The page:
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City of Ember

 

Great thing about kids, they’ll believe just about anything you tell them.Once when I was little I pointed at a water tower and asked my mom what it was.She told me they kept horses up there.For years I wondered how in the world they got the horses up the ladder.

I mention this because “City of Ember” is filled with implausibilities, impossibilities and inconsistencies (my favorite:after a death-defying ride down a series of waterfalls in a boat the size and shape of a coffin, the exit cavern is filled with signs that say “No pushing!”“Please carry babies carefully!”)I spent the first twenty minutes of the movie noting all of these things, and then realized: this is a kid’s movie, and kids just aren’t going to care.They probably won’t even notice, unless a cynical adult like me sits beside them and ruins the movie for them.Besides, nothing here is as ridiculous as a talking Chihuahua.

“City of Ember” takes place 200 years after some kind of apocalyptic event has made the surface of the Earth unlivable.A group of wise and kind (and mostly white male) scientists gathered on the eve of Doomsday and built a city far underground where humanity could live out the fallout.And they gave them a box with a 200-year timer on it, containing instructions on how to return to the surface once it’s safe.

But a lot can happen in 200 years.The box gets lost, the people forget there is a surface, the food supply begins to run short, and the generator begins to die.Bill Murray is the mayor of Ember, and the main goal of his administration seems to be that everyone be singing songs and smiling when the lights go out for good.Murray is clearly having fun with this role, while not really committing to it; when he declares to the people “we need more than answers to our questions, we need solutions!”I had visions of a different Commander in Chief.

The film centers on two kids who go against the flow by being curious, stubborn, resourceful, and genuinely worried about what the future holds.Orphaned Saoirse Ronan (who you’ll remember as Briony in last year’s “Atonement) looks about twelve, has a mischievous four-year-old sister and a granny who knows more than she remembers.Harry Treadaway looks about fifteen, thinks he can fix the generator if he can just get close enough to it, and has a father (Tim Robbins) with a secret past who talks in riddles.Around them are a pretty amazing supporting cast, including Toby Jones, Martin Landau, and Mackenzie Crook. “City of Ember” sort of plays out like a cross between “Spy Kids” and Indiana Jones; the kids are given grownup jobs, but spend most of their time trying to read faded old maps, decipher riddles and discover secret rooms that aren’t on any map.It’s clearly up to them to save the world, as most of the adults have either given up or are feverishly attending to their blissful ignorance.It moves along pretty smoothly, is not too terribly predictable, and ends with a satisfying payoff.All things I can’t really say about the last “Spy Kids” or “Indiana Jones” movies.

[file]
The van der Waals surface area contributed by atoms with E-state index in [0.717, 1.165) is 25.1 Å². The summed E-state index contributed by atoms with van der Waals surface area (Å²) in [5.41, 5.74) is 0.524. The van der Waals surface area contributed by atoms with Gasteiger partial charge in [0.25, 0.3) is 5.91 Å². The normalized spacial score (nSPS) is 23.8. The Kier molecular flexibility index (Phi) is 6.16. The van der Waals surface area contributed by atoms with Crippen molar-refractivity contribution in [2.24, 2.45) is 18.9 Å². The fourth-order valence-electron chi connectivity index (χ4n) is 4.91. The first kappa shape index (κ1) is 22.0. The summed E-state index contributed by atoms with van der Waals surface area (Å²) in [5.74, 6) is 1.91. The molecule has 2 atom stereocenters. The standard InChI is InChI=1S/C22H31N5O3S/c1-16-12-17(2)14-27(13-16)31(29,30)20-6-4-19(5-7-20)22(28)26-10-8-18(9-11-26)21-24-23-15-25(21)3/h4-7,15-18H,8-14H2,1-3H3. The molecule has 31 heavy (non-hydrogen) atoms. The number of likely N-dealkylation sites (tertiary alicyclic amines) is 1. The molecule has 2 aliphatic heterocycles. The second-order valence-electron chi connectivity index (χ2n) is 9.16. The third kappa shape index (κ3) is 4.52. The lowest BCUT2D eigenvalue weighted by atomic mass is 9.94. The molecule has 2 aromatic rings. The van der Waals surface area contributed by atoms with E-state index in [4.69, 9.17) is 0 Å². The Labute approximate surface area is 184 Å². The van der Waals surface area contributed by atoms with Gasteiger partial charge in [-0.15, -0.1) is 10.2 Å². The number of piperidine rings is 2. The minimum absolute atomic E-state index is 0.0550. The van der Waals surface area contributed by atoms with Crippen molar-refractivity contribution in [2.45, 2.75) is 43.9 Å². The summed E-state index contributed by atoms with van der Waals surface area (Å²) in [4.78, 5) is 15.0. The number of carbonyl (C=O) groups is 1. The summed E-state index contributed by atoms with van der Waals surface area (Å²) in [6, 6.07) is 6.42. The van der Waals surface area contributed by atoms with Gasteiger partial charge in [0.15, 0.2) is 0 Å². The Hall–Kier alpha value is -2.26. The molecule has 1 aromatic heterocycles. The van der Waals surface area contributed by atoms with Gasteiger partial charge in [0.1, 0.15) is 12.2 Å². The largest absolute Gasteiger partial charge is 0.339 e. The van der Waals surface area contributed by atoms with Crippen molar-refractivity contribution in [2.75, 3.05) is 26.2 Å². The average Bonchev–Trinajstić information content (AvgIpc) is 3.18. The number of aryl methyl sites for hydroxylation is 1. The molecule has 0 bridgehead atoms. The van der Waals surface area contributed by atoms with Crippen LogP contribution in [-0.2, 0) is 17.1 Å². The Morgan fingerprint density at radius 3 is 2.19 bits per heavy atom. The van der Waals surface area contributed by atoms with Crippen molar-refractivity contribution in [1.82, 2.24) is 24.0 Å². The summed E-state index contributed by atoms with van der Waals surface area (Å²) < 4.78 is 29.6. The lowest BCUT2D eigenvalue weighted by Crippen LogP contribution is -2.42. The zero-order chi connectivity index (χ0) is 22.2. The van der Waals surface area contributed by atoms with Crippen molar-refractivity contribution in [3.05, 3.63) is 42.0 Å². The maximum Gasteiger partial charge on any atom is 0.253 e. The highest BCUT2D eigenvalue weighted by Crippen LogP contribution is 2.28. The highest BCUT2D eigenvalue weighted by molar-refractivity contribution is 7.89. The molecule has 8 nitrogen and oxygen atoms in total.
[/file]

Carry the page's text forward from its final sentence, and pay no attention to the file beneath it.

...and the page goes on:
The production design clearly took some time and energy, but doesn’t really break any new ground in the world of fantastic, post-apocalyptic cityscapes. Ember looks like a cross between Dark City and a brownstone complex in Brooklyn in the ‘50s, and never really approaches the creativity of a movie like “City of Lost Children.”But here we are talking again about things kids won’t really care about.

I wonder if “City of Ember” is an accurate portrayal of how kids today are feeling.With all the news swirling around them about things that can hardly understand – the failing economy, global warming, the uncertain future – do they look at adults and wonder why we’re not doing more?If so, I hope they will see “City of Ember” and model themselves after the heroes therein – kids who are relentlessly curious, deeply resourceful, who care about their families and the future and are not about to let some apathetic grownups tell them that all hope is lost and to simply mind their own business until the lights go out.I’d much rather have my (theoretical) kids copying the Ember kids than quoting the wisecrack lines of a talking Chihuahua.

Recommended

  • For kids 7-14, especially those who like to read, explore, and ask questions.
  • For the parents of those kids, who often look at movie marquees with dismay.
  • For fans of the fantastic, richly detailed cityscapes in movies like “Dark City,” “City of Lost Children,” and “Blade Runner.”

Not Recommended

  • If you saw the trailer, and, like I did, thought this was going to be dark, weird sci fi.
  • If you can’t help but point out everything implausible in a sci fi adventure.

“City of Ember” is playing at the High Five Theater here in Durango.Inexplicably, it plays once a day – at 9:15 pm.There were two other people in the theater when I saw it.Everyone else who might want to see it had undoubtedly already been put to bed.It was a school night, after all.

 

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